Posted in biology, museum

Mammals that might have been

Jason Salavon is a new-media artist whose solo show at Ronald Feldman Gallery opened last week in New York. He is also a research fellow in the Computation Institute and assistant professor in Visual Arts at the University of Chicago. Rebecca Horne of Discover Magazine asked him last week about his image, Generic Mammal Skull, featured in the current show.

RH: Where did this idea of creating a generic mammal come from?

JS: I’ve been interested in evolutionary processes for a long time and wanted to explore them in my own way. I was specifically interested in representing fictional, imagined forms, things missed or skipped by evolution, in a rich, historical way. Combining that with a renewed interest in 17th century Dutch still life made for a challenging project.

RH: Do you decide what percentages of what mammal to use, or does the software determine that? If you decided, how did you determine which mammals to use, and what percentages? For example- why wild boar instead of blue whale?

JS: I designed four very accurate, high resolution models (bear, human, baboon, wild boar), hoping to capture much of the large land mammal “design space.” Percentages in the photographs were chosen for visceral impact as well as representing opposed regions in the “design space.” There is a parent project, a video animation of sorts, that covers a larger range of possibilities.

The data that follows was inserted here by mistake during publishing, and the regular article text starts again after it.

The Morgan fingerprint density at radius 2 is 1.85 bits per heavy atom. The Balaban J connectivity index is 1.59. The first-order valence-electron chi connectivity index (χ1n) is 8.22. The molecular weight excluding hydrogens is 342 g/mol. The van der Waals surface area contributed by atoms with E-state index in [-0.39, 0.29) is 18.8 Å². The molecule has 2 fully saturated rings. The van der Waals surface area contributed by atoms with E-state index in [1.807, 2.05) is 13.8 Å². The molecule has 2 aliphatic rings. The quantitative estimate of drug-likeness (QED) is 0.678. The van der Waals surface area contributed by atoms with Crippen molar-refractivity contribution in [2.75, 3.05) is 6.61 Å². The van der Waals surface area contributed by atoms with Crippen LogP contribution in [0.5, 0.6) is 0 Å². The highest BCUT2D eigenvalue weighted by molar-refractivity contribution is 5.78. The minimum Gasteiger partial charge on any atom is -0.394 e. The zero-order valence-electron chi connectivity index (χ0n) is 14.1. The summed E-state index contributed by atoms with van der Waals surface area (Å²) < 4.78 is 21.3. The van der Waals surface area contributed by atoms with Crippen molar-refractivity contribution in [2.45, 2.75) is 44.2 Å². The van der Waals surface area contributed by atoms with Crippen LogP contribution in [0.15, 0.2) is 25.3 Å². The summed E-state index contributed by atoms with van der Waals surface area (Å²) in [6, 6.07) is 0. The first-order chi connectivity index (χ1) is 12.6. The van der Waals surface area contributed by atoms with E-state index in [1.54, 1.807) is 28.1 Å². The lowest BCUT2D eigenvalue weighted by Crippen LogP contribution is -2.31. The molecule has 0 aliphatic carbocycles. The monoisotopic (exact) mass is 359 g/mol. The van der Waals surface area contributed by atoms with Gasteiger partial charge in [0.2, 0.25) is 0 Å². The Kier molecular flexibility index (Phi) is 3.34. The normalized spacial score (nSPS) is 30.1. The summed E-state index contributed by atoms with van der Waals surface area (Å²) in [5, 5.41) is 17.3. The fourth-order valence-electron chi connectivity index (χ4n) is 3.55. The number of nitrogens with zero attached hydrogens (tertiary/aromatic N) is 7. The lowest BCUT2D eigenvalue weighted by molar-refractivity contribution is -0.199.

Courtesy Ronald Feldman Fine Arts, New York

Generic Mammal Skull (21% baboon, 18% bear, 17% human, 44% wild boar), 2010



Beth Kelley is an applied & digital anthropologist with an overall interest in how people engage with and are impacted by their environments and vice versa. This has manifested itself in many ways, by looking at creativity, playful spaces, built environments, and environmental enrichment, sustainability, design research, and integrative and collaborative models of learning such as through play and hands-on learning.